Hungary and Poland are closely cooperating in preventing some western European states from imposing on the European Union the “flawed and dangerous” migration policy whose consequences have been felt since 2015, Péter Szijjártó, Hungary’s foreign minister, said after talks with his Polish counterpart Zbigniew Rau in Karpacz, Poland.
The situation in Afghanistan, he said, keeps deteriorating, with reports on a forthcoming civil war emerging but half of the population of that country had lived on welfare even before the Islamist Taliban rebels came to power.
“The western European statements that can be interpreted as invitations to all Afghans are particularly irresponsible,” Szijjártó said.
Europe is exposed to migratory pressures not only from Africa and the Middle East, but even from the east, through Belarus, he said, adding that another wave from Afghanistan would entail “incalculable consequences”, he said.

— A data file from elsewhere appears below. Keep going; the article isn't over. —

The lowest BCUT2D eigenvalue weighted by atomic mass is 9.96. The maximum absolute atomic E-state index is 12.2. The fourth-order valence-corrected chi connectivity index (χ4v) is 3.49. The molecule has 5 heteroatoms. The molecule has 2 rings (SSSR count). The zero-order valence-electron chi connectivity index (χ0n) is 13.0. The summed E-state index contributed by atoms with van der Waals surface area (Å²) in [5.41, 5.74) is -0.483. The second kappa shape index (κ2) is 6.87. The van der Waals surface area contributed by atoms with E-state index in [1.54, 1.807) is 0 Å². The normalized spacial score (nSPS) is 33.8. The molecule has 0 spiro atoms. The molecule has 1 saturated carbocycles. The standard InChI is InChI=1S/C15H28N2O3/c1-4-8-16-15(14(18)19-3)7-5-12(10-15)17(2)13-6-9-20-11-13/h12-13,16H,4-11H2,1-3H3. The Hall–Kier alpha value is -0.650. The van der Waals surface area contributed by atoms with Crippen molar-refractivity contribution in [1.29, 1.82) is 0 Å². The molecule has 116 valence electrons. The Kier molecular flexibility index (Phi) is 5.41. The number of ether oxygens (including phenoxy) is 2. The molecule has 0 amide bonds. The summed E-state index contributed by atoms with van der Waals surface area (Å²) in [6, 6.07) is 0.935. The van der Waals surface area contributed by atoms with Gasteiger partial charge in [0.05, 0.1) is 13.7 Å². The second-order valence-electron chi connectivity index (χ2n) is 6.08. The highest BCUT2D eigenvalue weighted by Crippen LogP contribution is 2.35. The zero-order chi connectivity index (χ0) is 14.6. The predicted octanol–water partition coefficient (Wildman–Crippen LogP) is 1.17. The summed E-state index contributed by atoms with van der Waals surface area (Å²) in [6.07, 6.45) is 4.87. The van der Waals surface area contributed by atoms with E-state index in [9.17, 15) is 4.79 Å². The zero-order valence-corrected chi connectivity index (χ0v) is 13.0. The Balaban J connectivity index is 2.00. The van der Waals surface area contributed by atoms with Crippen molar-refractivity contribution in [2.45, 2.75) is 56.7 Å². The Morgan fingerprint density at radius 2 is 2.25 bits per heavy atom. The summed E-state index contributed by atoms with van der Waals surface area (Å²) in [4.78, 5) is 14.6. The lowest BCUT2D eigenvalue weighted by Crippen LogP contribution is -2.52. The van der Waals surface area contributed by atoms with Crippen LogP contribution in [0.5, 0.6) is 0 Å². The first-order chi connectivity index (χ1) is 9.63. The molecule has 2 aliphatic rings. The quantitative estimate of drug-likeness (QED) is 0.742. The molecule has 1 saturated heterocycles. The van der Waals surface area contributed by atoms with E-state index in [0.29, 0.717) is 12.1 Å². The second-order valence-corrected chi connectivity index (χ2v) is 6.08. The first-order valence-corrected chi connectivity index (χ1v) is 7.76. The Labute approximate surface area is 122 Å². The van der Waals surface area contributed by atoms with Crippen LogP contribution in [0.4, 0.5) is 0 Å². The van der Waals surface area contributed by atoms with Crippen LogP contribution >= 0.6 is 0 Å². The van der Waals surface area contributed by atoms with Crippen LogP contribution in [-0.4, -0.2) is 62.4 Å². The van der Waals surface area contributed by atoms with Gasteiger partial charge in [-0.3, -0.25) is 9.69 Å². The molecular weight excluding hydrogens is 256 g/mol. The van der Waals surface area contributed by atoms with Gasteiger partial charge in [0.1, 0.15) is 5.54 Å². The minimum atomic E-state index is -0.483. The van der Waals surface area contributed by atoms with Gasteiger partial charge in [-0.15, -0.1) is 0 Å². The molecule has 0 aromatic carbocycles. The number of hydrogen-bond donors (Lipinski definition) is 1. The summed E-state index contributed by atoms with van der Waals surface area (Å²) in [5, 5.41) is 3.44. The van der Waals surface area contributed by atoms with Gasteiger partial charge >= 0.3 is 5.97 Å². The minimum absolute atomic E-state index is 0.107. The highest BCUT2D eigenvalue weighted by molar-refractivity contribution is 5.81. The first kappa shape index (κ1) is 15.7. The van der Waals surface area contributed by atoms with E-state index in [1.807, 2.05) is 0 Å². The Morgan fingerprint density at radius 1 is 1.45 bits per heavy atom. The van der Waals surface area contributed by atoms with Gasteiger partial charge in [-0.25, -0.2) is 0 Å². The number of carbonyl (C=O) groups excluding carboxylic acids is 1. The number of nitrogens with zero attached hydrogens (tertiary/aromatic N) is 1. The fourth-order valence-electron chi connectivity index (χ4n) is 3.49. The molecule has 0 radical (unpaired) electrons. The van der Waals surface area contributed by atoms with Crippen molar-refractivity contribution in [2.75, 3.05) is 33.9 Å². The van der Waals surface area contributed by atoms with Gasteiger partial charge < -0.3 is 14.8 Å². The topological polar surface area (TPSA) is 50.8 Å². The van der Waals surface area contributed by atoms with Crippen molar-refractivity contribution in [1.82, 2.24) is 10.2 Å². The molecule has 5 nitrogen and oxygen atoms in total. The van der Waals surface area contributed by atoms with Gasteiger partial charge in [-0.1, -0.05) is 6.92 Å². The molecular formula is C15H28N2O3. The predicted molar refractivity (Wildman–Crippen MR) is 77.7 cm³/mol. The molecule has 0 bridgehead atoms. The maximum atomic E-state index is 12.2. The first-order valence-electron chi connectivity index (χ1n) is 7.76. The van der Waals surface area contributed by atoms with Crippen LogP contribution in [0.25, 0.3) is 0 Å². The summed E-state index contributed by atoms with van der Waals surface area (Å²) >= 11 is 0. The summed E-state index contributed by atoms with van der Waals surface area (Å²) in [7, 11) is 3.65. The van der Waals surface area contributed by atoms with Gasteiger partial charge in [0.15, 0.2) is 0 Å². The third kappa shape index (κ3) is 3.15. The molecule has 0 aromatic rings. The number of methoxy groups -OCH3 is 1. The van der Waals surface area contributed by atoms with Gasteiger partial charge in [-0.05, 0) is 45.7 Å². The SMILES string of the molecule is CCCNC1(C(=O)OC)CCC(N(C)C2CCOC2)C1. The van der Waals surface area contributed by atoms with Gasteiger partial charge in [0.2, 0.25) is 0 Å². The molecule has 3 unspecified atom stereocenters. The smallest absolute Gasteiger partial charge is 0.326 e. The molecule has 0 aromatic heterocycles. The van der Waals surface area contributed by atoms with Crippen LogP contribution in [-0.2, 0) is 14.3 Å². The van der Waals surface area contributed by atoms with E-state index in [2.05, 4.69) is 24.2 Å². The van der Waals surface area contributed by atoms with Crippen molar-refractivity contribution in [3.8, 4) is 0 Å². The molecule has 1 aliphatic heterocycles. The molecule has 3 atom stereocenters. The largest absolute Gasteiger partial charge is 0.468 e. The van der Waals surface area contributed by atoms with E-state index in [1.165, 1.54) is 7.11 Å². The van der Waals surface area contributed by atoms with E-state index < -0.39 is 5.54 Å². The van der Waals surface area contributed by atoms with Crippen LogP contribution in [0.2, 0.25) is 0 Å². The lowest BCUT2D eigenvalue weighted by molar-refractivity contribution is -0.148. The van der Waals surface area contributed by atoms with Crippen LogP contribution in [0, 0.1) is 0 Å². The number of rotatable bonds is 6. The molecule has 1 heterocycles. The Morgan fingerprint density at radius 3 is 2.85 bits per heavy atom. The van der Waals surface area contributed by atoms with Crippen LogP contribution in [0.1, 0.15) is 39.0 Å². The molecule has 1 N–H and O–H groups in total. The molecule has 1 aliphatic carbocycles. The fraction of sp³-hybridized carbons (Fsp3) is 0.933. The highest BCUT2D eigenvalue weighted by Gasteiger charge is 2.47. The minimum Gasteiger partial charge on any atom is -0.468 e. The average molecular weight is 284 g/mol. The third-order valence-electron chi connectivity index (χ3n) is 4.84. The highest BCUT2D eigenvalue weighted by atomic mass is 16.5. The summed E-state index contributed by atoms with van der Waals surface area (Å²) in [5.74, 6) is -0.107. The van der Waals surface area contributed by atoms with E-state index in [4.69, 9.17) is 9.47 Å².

Hungary and Poland’s migration policies “are based on common sense”,
Szijjártó said, recalling that Hungary had built a fence along its southern border in 2015, and Poland is doing the same along its eastern border.
The two governments are not only talking about the need to help where needs arise, the minister said, citing a Hungarian-Polish project to grant 1 million euros’ worth of aid to Jordanian hospitals caring for Syrian refugees.
Szijjártó qualified Western Europe’s current migration policy as a “huge threat” to European security and identity, adding that a massive wave of refugees would increase the risk of the spread of the coronavirus.